Pakistan’s recent inflow of hot money through Treasury Bills and Pakistan Investment Bonds has been an issue of contention as State Bank of Pakistan set a whopping interest rate of 13.25% to reel it in but Citibank representatives were quick to come to its defence.
Debt auctions have been attracting foreign inflows in the form of short term Treasury bills (T-bills), with cut-off yields on 3, 6 and 12 month papers, since July when interest rates hit a peak of 13.25% with the pace accelerating every month.
Tenders for Market Treasury Bills were invited by State Bank of Pakistan on Dec 04, 2019 with settlement date on Dec 05, 2019. Auction Target was Rs. 300.00bn. Realized Amount Rs 370.33bn.
Cut – off yield was as follows
3M – 13.5391%
6M – 13.2899%
12M – 13.1400%#debt #economy pic.twitter.com/bY88dKO7mN
— Capital Stake (@CapitalStake) December 5, 2019
The foreign investment, current account stabilisation and debt repayment lead to an international credit rating agency, Moody’s, upgrading Pakistan’s outlook from negative to stable.
However, some remained skeptical of the impact of hot money raising concerns over its implications for local banks and industries. It was argued that a high interest rate of 13.25% would bar potential borrowers from approaching banks for funds. The high-interest rates also caused huge default of Rs88.3bn in the first half of FY19 reflecting the worsening situation of the borrowers and increasing losses of the banks.
On a recent talk show, some economic experts criticized the macroeconomic developments that came at the cost of the country’s microeconomic health. On ground realities were painted gloomy as a product on dwindling economic activity that has reduced the volume and production of sales which impacts traders’ profitability.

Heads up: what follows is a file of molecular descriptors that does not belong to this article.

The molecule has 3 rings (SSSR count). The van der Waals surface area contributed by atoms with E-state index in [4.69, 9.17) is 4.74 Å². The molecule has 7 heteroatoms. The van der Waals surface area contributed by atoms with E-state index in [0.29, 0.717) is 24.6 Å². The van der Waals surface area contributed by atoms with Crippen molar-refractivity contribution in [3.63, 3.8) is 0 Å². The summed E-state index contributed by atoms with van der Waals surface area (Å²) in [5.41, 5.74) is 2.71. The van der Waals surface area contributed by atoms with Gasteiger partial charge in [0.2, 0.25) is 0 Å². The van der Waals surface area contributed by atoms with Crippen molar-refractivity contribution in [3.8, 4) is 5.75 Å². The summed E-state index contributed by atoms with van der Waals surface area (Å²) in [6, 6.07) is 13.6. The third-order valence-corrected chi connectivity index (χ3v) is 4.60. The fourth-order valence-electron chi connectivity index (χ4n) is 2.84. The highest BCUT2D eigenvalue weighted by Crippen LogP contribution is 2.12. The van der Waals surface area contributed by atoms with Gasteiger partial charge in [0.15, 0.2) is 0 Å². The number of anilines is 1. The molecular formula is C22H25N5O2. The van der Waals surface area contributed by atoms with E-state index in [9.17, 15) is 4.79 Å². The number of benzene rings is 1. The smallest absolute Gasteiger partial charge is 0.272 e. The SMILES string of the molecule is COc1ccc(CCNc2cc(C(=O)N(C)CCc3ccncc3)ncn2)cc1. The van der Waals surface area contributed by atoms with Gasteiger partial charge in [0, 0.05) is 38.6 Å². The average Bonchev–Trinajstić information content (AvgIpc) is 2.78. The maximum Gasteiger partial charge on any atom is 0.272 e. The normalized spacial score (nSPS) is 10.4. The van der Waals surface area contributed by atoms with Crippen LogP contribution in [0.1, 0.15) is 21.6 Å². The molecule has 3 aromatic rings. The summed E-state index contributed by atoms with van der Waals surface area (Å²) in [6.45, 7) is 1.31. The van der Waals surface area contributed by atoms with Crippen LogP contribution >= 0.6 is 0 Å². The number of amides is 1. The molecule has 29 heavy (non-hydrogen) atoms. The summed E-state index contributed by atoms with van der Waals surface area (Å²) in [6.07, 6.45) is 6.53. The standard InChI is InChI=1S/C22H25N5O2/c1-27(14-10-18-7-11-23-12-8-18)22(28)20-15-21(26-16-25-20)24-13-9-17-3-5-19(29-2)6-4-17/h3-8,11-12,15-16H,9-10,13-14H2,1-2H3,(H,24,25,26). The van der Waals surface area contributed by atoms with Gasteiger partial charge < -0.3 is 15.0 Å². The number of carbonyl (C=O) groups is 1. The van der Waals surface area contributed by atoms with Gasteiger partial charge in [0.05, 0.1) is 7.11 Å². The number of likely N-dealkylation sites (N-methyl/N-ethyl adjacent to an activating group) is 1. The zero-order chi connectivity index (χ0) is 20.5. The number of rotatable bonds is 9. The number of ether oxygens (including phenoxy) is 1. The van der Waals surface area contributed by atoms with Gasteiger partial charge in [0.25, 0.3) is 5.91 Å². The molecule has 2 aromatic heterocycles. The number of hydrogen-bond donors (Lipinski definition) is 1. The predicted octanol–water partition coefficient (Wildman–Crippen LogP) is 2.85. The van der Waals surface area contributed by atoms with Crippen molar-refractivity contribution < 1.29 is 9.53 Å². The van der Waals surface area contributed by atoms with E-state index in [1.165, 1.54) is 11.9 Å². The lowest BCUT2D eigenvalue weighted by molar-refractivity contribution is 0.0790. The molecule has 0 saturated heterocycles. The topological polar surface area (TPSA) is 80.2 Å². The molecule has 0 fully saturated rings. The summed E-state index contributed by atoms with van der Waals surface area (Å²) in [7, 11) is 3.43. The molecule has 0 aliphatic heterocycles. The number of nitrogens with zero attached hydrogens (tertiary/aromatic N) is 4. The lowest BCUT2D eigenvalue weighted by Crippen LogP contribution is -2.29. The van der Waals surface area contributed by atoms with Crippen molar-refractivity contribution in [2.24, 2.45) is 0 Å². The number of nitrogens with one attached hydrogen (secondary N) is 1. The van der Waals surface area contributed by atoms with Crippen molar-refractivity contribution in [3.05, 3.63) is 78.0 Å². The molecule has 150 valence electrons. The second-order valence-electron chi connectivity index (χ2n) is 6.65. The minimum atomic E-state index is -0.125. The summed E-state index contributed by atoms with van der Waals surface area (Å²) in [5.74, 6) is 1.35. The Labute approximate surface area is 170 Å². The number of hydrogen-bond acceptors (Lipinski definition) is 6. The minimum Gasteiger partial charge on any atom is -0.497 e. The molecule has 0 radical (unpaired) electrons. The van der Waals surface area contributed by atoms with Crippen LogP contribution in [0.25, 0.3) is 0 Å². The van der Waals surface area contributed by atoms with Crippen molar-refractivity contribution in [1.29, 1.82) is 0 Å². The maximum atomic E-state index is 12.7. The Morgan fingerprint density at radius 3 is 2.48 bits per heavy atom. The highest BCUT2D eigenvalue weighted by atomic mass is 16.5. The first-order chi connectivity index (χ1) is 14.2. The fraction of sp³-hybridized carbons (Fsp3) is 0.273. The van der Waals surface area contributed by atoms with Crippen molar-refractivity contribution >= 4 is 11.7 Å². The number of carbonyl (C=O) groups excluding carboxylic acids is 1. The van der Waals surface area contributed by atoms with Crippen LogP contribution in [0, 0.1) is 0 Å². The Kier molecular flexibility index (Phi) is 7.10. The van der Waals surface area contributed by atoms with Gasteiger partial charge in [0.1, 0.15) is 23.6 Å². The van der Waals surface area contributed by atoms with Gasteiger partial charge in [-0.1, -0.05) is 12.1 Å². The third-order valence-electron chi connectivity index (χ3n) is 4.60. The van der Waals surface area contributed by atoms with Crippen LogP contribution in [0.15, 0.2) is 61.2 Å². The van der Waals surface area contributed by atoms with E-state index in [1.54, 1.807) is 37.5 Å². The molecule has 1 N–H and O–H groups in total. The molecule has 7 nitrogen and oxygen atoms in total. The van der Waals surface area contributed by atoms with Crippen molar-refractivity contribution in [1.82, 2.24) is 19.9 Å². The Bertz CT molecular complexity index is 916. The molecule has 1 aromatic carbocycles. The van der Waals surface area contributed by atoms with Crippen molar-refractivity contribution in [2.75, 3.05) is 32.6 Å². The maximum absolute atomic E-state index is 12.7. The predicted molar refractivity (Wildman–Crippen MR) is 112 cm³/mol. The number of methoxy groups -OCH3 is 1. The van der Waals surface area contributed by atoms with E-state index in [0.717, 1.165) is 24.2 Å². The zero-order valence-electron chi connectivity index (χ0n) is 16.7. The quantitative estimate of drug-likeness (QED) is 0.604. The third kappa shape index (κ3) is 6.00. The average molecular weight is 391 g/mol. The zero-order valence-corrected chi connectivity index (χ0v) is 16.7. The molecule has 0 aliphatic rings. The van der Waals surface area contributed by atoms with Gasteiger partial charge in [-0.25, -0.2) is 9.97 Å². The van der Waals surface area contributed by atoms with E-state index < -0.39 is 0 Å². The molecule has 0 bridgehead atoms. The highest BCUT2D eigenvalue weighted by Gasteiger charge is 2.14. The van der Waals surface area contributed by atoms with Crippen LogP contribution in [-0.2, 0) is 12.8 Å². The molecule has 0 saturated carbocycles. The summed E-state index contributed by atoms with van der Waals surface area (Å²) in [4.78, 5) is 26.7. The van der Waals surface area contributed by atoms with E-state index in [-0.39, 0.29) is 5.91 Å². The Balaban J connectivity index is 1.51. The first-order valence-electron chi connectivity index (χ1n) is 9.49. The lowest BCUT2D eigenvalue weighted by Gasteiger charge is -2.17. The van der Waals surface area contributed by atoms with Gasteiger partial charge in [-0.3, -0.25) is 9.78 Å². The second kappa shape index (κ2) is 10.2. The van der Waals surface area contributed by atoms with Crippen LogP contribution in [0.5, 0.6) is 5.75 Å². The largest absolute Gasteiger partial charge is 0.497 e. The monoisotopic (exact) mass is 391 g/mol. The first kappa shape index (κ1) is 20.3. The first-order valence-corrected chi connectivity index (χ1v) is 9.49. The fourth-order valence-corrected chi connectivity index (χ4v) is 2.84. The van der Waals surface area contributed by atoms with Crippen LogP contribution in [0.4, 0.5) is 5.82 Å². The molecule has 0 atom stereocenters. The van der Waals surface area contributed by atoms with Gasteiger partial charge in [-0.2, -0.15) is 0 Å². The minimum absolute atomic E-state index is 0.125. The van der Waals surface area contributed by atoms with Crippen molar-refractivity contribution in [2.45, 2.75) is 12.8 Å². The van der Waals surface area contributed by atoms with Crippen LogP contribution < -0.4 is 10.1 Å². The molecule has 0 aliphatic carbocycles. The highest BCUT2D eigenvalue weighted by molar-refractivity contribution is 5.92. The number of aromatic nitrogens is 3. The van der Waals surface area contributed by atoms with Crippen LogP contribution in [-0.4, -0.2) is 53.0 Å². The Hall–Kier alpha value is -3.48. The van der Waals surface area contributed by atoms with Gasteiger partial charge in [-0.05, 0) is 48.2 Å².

Read more: Pakistani economists’ tug of war: is hot money helping our economy?
However, in an all-encompassing conversation at a media round-table on Monday, the senior management at Citibank Pakistan gave a ringing endorsement to the government’s economic policies.
“We are seeing a paradigm shift in economic management with efforts being made towards addressing the low tax-to-GDP ratio and the move from managed to market-based exchange rate are helping restore investor confidence,” Managing Director Nadeem Lodhi said while commenting on the economic stabilisation measures taken by the government.
The Citibank team was unanimous in saying that the government has set the right direction with its economic policies and if it perseveres without wavering, “the dividends will be huge.”
“Foreign investment in government papers can serve as a catalyst to revive economic activity [and] investors are testing the waters, once they have some experience in local debt markets, they will start to go long as well.”
They also acknowledged that there are disruptive impacts from the course that has been chosen, citing the noise being generated by the effort to broaden the tax base as an example, but underscored that the will must remain to stay the course.
He said interest rates must remain high considering inflation, that the tax base must be broadened and the exchange rate must continue to be market determined. “We are playing an extremely tight game with interest rates,” he said, pointing out that the gap between inflation and the discount rate was getting narrower.
Lodhi has good reason to argue for high interest rates. His bank has more than Rs75 billion invested in government securities compared to Rs54bn given out as advances in the nine month period ending September. In the same period last year, these figures were Rs18.67bn as investments versus Rs36.5bn advances, meaning the bank has moved heavily into government papers as the discount rate soared from 7.5 per cent in September, 2018 to 13.25pc by September this year.
Read more: Foreign Investment in Pakistan hurt it’s Private Sector
Moiz Hussain Ali, country treasurer at Citibank, shrugged off all talk of risk posed by foreign investment in short-term government debt, the so-called “hot money” coming into T-bills. “Foreign investment in government papers can serve as a catalyst to revive economic activity [and] investors are testing the waters, once they have some experience in local debt markets, they will start to go long as well.”
He claimed some foreign investors among his own client base were already showing interest in going into longer tenors, saying he had already placed one client in 12-month paper. He was confident that others will follow once they develop a sense of comfort with the Pakistani debt market.